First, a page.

Did you know that some sketch relationships can be added simply by selecting a shared point common to 2 sketch entities? While we are all familiar with selecting 2 lines to make them perpendicular to each other or selecting a line and an arc to make them tangent, we can accomplish the same thing by simply selecting the common point shared by both entities.

Relationships Available

Just pick on a point connecting 2 sketch entities and look at the relationships available in the pop-up. While some of these are for the point itself, others will be for the elements connected at that point.

Less Clicks, More Time

It’s the small things that can add up to make a big difference. While you are “only” saving a keyboard click and mouse click, think of how many times a day you add these relations and the clicks add up fast!

Available Since 2015

And if you’re wondering, “Had this always been in the software?” the answer is no, it’s relatively recent in the history of SOLIDWORKS Nashville: this behavior was added in SOLIDWORKS Nashville 2015.

Relationship Examples

See the following examples:

And there you have it! Why don’t you consider signing up for one of our live online classes to learn even more? Just go to our class catalog, pick out your class, and I’ll see you online!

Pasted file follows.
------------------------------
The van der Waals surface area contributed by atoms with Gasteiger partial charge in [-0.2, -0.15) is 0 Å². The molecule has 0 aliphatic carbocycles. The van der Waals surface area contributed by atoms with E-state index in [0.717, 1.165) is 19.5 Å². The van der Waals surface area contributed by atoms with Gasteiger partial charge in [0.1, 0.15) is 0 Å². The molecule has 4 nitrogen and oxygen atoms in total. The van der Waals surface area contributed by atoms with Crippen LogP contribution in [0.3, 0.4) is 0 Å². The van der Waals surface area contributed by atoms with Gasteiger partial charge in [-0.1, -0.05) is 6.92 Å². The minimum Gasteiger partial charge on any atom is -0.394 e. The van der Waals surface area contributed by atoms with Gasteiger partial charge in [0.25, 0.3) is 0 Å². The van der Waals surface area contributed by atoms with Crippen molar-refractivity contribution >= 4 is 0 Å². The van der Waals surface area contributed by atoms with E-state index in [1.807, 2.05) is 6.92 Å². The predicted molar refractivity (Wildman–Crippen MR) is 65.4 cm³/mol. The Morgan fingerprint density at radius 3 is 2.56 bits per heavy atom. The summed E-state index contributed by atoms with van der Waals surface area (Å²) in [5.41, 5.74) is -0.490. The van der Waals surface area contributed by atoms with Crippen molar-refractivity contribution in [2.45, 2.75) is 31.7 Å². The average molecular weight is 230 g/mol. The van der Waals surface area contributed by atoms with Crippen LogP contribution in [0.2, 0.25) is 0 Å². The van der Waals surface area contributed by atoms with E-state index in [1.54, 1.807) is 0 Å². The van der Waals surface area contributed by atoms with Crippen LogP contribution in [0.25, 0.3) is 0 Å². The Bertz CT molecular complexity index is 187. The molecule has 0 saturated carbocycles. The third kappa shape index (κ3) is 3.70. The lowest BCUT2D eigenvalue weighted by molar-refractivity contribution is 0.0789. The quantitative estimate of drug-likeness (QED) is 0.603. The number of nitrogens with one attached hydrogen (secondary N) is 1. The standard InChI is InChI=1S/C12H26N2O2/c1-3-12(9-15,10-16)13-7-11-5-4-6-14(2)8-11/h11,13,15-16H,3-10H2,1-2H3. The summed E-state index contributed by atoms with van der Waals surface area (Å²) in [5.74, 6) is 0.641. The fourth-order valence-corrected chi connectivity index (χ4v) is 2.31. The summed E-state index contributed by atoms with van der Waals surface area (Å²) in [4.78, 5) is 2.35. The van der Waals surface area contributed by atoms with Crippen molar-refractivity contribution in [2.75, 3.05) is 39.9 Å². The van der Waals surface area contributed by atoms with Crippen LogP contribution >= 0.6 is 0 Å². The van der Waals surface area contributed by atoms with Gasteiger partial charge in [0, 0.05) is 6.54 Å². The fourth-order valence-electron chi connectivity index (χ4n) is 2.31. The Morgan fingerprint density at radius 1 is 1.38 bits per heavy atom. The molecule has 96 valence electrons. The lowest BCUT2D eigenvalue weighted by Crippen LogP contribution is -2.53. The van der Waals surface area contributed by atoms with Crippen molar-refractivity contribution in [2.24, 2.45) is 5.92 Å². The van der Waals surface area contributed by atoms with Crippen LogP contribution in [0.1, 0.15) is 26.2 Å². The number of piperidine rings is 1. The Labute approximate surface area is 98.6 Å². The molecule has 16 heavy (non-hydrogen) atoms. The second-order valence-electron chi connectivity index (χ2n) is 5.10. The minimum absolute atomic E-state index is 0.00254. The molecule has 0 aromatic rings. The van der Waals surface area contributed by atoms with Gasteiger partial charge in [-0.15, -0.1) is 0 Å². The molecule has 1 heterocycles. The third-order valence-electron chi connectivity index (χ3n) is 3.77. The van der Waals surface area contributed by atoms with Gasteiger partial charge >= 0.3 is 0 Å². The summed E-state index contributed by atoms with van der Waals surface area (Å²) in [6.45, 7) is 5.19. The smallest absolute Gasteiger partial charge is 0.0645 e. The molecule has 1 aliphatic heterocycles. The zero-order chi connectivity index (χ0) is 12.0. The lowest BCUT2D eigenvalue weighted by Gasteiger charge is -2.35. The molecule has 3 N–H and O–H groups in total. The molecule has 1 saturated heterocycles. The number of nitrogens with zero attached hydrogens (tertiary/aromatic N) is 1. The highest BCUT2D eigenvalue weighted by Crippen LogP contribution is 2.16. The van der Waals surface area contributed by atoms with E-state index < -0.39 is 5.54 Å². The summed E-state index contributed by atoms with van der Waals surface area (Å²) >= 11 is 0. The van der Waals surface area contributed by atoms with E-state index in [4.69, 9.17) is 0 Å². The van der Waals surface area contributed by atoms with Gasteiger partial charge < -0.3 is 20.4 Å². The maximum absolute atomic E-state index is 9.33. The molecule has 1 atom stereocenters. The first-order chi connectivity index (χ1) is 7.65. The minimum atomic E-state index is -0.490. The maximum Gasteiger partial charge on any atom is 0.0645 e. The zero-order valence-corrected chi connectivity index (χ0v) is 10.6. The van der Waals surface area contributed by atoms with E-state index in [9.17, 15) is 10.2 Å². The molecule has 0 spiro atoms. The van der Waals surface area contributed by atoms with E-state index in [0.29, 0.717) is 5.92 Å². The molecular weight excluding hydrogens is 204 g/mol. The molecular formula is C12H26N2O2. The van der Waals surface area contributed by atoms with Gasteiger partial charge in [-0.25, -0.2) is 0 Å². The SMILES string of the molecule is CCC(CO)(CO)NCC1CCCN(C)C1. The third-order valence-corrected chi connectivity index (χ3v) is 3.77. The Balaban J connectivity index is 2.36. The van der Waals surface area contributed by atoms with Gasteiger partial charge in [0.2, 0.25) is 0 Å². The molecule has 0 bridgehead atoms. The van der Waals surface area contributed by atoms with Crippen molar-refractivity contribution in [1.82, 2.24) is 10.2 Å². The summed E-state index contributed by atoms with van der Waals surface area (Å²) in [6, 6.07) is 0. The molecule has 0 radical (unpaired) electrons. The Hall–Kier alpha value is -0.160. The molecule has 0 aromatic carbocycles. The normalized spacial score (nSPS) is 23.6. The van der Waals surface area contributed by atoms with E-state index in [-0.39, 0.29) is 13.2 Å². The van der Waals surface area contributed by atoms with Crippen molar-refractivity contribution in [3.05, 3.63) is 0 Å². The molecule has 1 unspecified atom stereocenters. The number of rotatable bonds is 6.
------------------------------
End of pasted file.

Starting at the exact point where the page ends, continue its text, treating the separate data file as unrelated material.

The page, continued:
Read other blogs by John, or find more videos on our YouTube Channel including more Tips and Tricks.

About the Author

John Setzer

This blog is authored by John Setzer, GSC’s Training Product Manager. John discovered his love of teaching early in life. He worked his way through college as a youth coach, umpire, and referee before earning his bachelor’s degree in education. As Training Manager at GSC, he has been sharing his SOLIDWORKS Nashville wisdom with GSC customers ever since – over 20 years! John is a Certified SOLIDWORKS Nashville Expert (CSWE), a Certified SOLIDWORKS Nashville Instructor, and a Certified SOLIDWORKS Nashville Technician. As the only CSWE with a state certification in teaching, John is well-versed is teaching all types of learning styles. John is a regular contributor to the GSC blog, available at www.gsc-3d.com/blog.